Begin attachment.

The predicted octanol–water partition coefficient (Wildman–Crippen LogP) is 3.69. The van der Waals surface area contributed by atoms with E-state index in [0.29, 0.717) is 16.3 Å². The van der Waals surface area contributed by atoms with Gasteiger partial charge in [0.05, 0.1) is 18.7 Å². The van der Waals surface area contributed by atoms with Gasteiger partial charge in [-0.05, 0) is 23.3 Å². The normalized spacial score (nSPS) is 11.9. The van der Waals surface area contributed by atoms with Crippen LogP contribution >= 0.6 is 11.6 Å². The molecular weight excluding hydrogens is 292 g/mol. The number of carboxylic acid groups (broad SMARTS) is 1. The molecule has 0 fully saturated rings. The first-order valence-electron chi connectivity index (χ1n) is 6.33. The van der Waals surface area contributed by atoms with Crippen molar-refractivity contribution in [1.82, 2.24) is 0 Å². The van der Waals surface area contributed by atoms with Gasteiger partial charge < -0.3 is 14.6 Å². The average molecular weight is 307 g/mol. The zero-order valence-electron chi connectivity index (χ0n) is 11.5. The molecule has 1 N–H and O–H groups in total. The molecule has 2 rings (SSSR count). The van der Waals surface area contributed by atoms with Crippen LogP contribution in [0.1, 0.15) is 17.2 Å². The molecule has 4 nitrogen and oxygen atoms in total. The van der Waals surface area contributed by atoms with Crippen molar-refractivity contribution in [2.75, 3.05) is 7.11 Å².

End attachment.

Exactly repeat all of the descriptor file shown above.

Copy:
The predicted octanol–water partition coefficient (Wildman–Crippen LogP) is 3.69. The van der Waals surface area contributed by atoms with E-state index in [0.29, 0.717) is 16.3 Å². The van der Waals surface area contributed by atoms with Gasteiger partial charge in [0.05, 0.1) is 18.7 Å². The van der Waals surface area contributed by atoms with Gasteiger partial charge in [-0.05, 0) is 23.3 Å². The normalized spacial score (nSPS) is 11.9. The van der Waals surface area contributed by atoms with Crippen LogP contribution >= 0.6 is 11.6 Å². The molecular weight excluding hydrogens is 292 g/mol. The number of carboxylic acid groups (broad SMARTS) is 1. The molecule has 0 fully saturated rings. The first-order valence-electron chi connectivity index (χ1n) is 6.33. The van der Waals surface area contributed by atoms with Crippen molar-refractivity contribution in [1.82, 2.24) is 0 Å². The van der Waals surface area contributed by atoms with Gasteiger partial charge < -0.3 is 14.6 Å². The average molecular weight is 307 g/mol. The zero-order valence-electron chi connectivity index (χ0n) is 11.5. The molecule has 1 N–H and O–H groups in total. The molecule has 2 rings (SSSR count). The van der Waals surface area contributed by atoms with Crippen LogP contribution in [0.1, 0.15) is 17.2 Å². The molecule has 4 nitrogen and oxygen atoms in total. The van der Waals surface area contributed by atoms with Crippen molar-refractivity contribution in [2.75, 3.05) is 7.11 Å².